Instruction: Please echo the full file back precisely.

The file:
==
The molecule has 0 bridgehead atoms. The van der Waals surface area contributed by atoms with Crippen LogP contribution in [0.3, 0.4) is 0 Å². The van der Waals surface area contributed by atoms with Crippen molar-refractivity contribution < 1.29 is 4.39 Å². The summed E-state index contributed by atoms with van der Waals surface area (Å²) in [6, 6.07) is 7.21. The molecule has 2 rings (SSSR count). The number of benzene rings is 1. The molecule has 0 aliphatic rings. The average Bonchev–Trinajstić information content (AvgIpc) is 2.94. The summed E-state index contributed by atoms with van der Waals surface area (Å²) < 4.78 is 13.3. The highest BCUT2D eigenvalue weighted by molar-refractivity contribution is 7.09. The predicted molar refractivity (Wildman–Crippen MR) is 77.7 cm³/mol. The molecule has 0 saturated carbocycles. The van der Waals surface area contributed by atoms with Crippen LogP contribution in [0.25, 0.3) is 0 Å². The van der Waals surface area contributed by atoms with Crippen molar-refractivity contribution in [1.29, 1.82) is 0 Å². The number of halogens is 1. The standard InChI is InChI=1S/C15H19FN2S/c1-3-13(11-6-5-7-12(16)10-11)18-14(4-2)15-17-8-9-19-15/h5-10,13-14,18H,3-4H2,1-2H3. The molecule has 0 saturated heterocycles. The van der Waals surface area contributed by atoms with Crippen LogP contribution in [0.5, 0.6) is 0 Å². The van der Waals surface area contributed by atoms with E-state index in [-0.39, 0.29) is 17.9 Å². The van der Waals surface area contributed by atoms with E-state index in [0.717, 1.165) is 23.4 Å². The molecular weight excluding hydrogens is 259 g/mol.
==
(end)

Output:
The molecule has 0 bridgehead atoms. The van der Waals surface area contributed by atoms with Crippen LogP contribution in [0.3, 0.4) is 0 Å². The van der Waals surface area contributed by atoms with Crippen molar-refractivity contribution < 1.29 is 4.39 Å². The summed E-state index contributed by atoms with van der Waals surface area (Å²) in [6, 6.07) is 7.21. The molecule has 2 rings (SSSR count). The number of benzene rings is 1. The molecule has 0 aliphatic rings. The average Bonchev–Trinajstić information content (AvgIpc) is 2.94. The summed E-state index contributed by atoms with van der Waals surface area (Å²) < 4.78 is 13.3. The highest BCUT2D eigenvalue weighted by molar-refractivity contribution is 7.09. The predicted molar refractivity (Wildman–Crippen MR) is 77.7 cm³/mol. The molecule has 0 saturated carbocycles. The van der Waals surface area contributed by atoms with Crippen LogP contribution in [0.25, 0.3) is 0 Å². The van der Waals surface area contributed by atoms with Crippen molar-refractivity contribution in [1.29, 1.82) is 0 Å². The number of halogens is 1. The standard InChI is InChI=1S/C15H19FN2S/c1-3-13(11-6-5-7-12(16)10-11)18-14(4-2)15-17-8-9-19-15/h5-10,13-14,18H,3-4H2,1-2H3. The molecule has 0 saturated heterocycles. The van der Waals surface area contributed by atoms with Crippen LogP contribution in [0.5, 0.6) is 0 Å². The van der Waals surface area contributed by atoms with E-state index in [-0.39, 0.29) is 17.9 Å². The van der Waals surface area contributed by atoms with E-state index in [0.717, 1.165) is 23.4 Å². The molecular weight excluding hydrogens is 259 g/mol.